Loan Discount ? On a government loan, the loan origination fee is normally listed as one point or one percent of the loan. Any points in addition to the loan origination fee are called "discount points." On a conventional loan, discount points are usually lumped in with the loan origination fee.
Appraisal Fee ? Since your property serves as collateral for the mortgage, lenders want to be reasonably certain of the value and they require an appraisal. The appraisal looks to determine if the price you are paying for the home is justified by recent sales of comparable properties. The appraisal fee varies, depending on the value of the home and the difficulty involved in justifying value. Unique and more expensive homes usually have a higher appraisal fee. Appraisal fees on VA and FHA loans are higher than on conventional loans because they require the appraiser to inspect items not strictly associated with value.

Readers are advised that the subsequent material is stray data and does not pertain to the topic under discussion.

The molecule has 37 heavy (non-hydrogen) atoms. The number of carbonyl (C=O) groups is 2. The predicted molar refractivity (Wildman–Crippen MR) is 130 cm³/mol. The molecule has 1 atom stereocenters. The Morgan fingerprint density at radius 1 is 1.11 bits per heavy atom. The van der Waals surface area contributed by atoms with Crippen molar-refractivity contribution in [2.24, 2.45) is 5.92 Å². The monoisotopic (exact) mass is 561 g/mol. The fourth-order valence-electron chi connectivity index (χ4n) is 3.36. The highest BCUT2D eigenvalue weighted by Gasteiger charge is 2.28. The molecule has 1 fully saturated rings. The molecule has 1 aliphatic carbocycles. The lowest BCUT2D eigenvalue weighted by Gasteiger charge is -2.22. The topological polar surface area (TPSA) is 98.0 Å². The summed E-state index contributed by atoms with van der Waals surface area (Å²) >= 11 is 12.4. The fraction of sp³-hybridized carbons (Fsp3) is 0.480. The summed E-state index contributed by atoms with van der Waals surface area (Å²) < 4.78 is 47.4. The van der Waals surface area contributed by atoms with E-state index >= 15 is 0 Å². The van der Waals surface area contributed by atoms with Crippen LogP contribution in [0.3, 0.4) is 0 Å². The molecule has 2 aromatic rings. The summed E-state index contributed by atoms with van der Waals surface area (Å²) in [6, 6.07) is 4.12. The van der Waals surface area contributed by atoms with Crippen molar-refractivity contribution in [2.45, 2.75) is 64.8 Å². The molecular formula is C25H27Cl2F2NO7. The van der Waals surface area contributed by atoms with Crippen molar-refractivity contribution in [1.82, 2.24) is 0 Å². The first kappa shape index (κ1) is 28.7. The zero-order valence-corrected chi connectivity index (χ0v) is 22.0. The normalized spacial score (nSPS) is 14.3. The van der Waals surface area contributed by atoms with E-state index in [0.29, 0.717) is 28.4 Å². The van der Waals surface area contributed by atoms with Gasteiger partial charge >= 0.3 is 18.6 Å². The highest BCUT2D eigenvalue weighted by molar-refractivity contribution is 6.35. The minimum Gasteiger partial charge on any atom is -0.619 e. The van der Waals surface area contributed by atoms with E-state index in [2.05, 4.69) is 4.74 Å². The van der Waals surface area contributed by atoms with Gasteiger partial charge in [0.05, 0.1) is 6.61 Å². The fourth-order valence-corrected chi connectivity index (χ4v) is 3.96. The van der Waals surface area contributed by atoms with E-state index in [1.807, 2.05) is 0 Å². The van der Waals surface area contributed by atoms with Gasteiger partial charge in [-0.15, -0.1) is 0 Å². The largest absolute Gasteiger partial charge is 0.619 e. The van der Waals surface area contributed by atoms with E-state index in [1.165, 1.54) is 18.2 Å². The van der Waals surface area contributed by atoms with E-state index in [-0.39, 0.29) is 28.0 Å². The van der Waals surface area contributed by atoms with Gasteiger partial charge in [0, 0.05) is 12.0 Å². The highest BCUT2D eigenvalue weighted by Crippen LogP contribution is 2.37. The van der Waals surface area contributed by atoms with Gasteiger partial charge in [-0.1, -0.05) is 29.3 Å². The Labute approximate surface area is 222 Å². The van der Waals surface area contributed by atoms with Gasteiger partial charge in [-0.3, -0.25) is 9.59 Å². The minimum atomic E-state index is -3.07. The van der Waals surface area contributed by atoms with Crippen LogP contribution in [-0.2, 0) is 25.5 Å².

Credit Report ? As part of the underwriting review, your mortgage lender will want to review your credit history. The credit report can be as little as seven dollars, but normally runs between $21 and $60, depending upon the type of credit report required by your lender.
Lender´s Inspection Fee ? You normally find this on new construction and is associated with what is called a 442 inspection. Since the property is not finished when the initial appraisal is completed, the 442 inspection verifies that construction is complete with carpeting and flooring installed.
Mortgage Broker Fee ? About seventy percent of loans are originated through mortgage brokers and they will sometimes list your points in this area instead of under Loan Origination Fee. They may also add in any broker processing fees in this area. The purpose is so that you clearly understand how much is being charged by the wholesale lender and how much is charged by the broker. Wholesale lenders offer lower costs/rates to mortgage brokers than you can obtain directly, so you are not paying "extra" by going through a mortgage broker.